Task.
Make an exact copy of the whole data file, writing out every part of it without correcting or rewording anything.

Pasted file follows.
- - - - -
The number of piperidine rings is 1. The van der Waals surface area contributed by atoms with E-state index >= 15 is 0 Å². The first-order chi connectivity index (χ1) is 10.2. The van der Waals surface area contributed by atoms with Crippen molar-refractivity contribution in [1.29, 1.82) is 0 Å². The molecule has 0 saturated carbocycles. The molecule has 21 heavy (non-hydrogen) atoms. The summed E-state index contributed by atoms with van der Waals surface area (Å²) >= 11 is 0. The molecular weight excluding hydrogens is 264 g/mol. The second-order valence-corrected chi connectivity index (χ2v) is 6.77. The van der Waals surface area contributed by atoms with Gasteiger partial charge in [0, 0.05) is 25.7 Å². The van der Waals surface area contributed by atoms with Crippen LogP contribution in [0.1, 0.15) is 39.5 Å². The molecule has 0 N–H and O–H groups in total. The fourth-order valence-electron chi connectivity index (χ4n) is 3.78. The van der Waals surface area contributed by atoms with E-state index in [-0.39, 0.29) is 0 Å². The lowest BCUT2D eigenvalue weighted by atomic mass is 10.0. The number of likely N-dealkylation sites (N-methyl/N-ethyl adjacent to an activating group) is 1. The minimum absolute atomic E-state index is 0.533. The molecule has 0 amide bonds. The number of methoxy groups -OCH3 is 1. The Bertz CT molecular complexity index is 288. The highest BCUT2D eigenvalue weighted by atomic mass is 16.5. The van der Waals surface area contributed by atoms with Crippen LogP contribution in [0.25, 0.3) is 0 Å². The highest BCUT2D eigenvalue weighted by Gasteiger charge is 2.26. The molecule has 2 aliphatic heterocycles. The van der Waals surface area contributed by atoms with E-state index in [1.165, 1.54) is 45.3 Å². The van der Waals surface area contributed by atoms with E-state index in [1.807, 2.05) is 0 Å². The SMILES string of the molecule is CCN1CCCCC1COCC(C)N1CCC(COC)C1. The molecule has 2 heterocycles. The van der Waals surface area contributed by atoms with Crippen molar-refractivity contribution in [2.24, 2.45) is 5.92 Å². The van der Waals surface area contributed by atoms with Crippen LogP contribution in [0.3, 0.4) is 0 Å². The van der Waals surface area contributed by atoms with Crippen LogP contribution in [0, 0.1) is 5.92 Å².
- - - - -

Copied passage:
The number of piperidine rings is 1. The van der Waals surface area contributed by atoms with E-state index >= 15 is 0 Å². The first-order chi connectivity index (χ1) is 10.2. The van der Waals surface area contributed by atoms with Crippen molar-refractivity contribution in [1.29, 1.82) is 0 Å². The molecule has 0 saturated carbocycles. The molecule has 21 heavy (non-hydrogen) atoms. The summed E-state index contributed by atoms with van der Waals surface area (Å²) >= 11 is 0. The molecular weight excluding hydrogens is 264 g/mol. The second-order valence-corrected chi connectivity index (χ2v) is 6.77. The van der Waals surface area contributed by atoms with Gasteiger partial charge in [0, 0.05) is 25.7 Å². The van der Waals surface area contributed by atoms with Crippen LogP contribution in [0.1, 0.15) is 39.5 Å². The molecule has 0 N–H and O–H groups in total. The fourth-order valence-electron chi connectivity index (χ4n) is 3.78. The van der Waals surface area contributed by atoms with E-state index in [-0.39, 0.29) is 0 Å². The lowest BCUT2D eigenvalue weighted by atomic mass is 10.0. The number of likely N-dealkylation sites (N-methyl/N-ethyl adjacent to an activating group) is 1. The minimum absolute atomic E-state index is 0.533. The molecule has 0 amide bonds. The number of methoxy groups -OCH3 is 1. The Bertz CT molecular complexity index is 288. The highest BCUT2D eigenvalue weighted by atomic mass is 16.5. The van der Waals surface area contributed by atoms with Crippen LogP contribution in [0.25, 0.3) is 0 Å². The highest BCUT2D eigenvalue weighted by Gasteiger charge is 2.26. The molecule has 2 aliphatic heterocycles. The van der Waals surface area contributed by atoms with E-state index in [1.165, 1.54) is 45.3 Å². The van der Waals surface area contributed by atoms with E-state index in [1.807, 2.05) is 0 Å². The SMILES string of the molecule is CCN1CCCCC1COCC(C)N1CCC(COC)C1. The molecule has 2 heterocycles. The van der Waals surface area contributed by atoms with Crippen molar-refractivity contribution in [2.24, 2.45) is 5.92 Å². The van der Waals surface area contributed by atoms with Crippen LogP contribution in [0.3, 0.4) is 0 Å². The van der Waals surface area contributed by atoms with Crippen LogP contribution in [0, 0.1) is 5.92 Å².